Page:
The Russell numbers at the beginning of each new section refer to the chapters in his book A History of Medieval Christianity. Numbers and titles for each class day refer to the readings book, Tradition and Diversity.


Foundations of Christianity c. 50-450 R i-ii

01/13 Introductions

01/15 1 Jew and Gentile: Early Origins of Christianity Study Bible; Early Church Documents

01/20 2 Christian and Roman: Conflict and Assimilation Diocletian Edicts of Persecution; Church Fathers (See Ante-Nicene Fathers to 325, vols. I-IV and Nicene and Post Nicene Fathers, vols. 1-2)

01/22 3 Heterodoxy and Orthodoxy: Defining Heresy Arian Controversy; Docetism

01/27 4 Life and Death: The Body and Resurrection Nicene and Post Nicene Fathers vol. V: Gregory of Nyssa


Patterns of Accommodation in Late Antiquity c. 350-750 Russell iii-v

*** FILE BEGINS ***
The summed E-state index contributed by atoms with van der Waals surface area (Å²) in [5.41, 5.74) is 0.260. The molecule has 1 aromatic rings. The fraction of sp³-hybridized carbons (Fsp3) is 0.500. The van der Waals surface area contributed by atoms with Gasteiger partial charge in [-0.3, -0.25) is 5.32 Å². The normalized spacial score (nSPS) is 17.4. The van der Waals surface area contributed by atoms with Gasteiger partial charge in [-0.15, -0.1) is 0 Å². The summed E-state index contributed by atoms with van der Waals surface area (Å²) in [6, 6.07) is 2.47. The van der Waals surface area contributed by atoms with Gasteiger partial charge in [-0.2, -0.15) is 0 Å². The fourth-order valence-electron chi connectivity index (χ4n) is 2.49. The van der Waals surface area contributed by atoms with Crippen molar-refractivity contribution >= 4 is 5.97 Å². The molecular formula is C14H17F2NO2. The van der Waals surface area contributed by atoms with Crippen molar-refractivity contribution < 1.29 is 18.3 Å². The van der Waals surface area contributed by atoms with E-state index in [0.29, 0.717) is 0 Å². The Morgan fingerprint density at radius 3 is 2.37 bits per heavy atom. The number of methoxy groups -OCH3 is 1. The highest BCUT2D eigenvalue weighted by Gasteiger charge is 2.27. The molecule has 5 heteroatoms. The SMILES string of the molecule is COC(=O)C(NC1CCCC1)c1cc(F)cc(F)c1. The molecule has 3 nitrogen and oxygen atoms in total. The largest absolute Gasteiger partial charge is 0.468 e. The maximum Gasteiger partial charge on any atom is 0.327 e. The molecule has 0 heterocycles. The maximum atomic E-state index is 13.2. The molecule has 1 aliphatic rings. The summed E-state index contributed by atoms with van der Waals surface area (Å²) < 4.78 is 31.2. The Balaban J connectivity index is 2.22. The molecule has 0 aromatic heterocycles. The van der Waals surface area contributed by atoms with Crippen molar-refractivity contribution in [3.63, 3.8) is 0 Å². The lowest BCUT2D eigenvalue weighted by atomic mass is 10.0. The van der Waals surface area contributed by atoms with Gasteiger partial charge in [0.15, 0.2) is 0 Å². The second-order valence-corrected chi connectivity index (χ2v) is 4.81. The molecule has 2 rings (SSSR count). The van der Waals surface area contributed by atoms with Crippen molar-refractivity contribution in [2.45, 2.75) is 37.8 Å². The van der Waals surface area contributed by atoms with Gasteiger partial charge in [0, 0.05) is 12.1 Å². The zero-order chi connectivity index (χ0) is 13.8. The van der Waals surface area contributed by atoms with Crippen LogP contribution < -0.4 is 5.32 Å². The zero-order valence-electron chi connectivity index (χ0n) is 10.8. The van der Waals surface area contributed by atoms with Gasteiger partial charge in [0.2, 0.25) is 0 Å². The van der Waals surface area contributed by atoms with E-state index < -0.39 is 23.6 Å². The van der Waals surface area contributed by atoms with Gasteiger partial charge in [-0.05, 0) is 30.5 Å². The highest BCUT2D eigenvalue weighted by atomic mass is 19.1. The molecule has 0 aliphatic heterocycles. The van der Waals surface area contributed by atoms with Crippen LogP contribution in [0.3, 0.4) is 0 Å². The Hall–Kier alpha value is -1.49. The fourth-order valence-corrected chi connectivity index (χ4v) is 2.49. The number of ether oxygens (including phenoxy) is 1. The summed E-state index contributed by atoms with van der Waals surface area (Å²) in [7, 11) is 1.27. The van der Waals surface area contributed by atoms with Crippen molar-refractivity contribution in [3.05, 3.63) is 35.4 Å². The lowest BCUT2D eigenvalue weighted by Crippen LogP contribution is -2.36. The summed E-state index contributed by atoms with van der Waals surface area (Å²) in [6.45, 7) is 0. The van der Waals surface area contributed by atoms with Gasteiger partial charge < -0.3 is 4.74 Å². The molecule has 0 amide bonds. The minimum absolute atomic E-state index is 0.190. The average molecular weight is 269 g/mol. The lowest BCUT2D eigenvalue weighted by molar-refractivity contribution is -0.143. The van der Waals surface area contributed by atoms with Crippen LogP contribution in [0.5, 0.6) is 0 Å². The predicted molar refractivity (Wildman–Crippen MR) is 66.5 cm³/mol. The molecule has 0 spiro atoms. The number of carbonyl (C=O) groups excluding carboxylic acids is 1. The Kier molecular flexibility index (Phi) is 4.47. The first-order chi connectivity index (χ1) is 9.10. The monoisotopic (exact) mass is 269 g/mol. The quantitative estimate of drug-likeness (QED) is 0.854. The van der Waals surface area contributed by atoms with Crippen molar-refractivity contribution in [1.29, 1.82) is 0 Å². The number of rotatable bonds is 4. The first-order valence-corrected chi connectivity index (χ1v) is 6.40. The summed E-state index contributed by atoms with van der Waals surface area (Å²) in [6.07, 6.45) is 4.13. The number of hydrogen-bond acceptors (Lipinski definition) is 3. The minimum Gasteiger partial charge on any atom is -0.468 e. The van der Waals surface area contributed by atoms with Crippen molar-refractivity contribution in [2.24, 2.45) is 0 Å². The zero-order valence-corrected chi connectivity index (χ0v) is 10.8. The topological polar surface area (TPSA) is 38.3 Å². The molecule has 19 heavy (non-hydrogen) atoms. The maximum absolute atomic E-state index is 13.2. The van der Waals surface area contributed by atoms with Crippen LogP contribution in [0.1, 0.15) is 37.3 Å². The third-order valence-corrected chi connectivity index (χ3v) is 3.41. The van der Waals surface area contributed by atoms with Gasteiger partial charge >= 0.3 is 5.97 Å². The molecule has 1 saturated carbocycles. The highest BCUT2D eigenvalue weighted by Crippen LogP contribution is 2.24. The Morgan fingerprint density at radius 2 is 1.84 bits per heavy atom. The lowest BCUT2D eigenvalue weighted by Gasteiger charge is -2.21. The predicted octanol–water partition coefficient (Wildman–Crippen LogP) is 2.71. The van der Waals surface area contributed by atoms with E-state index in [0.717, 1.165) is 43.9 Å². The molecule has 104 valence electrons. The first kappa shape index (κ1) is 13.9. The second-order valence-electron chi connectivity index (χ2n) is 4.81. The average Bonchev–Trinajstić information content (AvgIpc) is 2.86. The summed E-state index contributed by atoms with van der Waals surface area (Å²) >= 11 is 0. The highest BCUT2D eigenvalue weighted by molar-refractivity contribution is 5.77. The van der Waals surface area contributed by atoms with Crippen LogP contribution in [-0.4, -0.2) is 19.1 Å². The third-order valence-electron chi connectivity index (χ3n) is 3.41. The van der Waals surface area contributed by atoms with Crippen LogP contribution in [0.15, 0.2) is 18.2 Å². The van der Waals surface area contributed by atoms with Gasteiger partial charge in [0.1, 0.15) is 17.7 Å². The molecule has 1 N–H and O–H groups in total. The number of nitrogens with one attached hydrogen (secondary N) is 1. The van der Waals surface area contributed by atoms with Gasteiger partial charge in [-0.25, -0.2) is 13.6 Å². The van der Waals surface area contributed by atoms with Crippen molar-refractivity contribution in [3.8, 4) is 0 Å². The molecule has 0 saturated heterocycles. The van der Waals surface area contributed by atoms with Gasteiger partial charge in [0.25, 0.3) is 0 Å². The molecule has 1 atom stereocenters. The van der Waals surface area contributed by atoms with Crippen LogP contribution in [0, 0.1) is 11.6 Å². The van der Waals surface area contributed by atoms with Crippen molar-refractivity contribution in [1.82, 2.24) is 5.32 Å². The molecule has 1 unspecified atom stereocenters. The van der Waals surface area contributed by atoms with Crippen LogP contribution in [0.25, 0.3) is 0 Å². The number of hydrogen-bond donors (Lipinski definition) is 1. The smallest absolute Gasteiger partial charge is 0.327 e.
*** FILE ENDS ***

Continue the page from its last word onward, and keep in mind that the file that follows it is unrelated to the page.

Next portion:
01/29 5 The Heritage of the Middle Ages Christian Late Antiquity; Augustine; CCEL Church Fathers (NPNF Series I, vol I-VIII for Augustine); Jerome's Vulgate; Jerome's Letters; Boethius

02/03 6 The Power of Christian Saints: Monks, Relics, Icons Monasticism; Iconoclasm

02/05 7 Adaptations of Christianity Outside the Roman World

Broad selections: Byzantium; Islam; Judaism

More diversity: Zoroastrian Creed; Hypatia of Alexandria

02/10 8 Christian Acculturation in Western Europe

The Germanic Impact; The Celtic World; Bede; Mission of St. Augustine; Boniface; Leoba

Christian Society in the Early Middle Ages c. 600-1050 R v-vi

02/12 9 Christian Kingship and Society

The Roman Church

02/17 10 Christian Education and Theology

02/19 11 Christian Practice and Literature

02/24 12 Christian Diversity and Accommodation

02/26 Paper 1 Workshop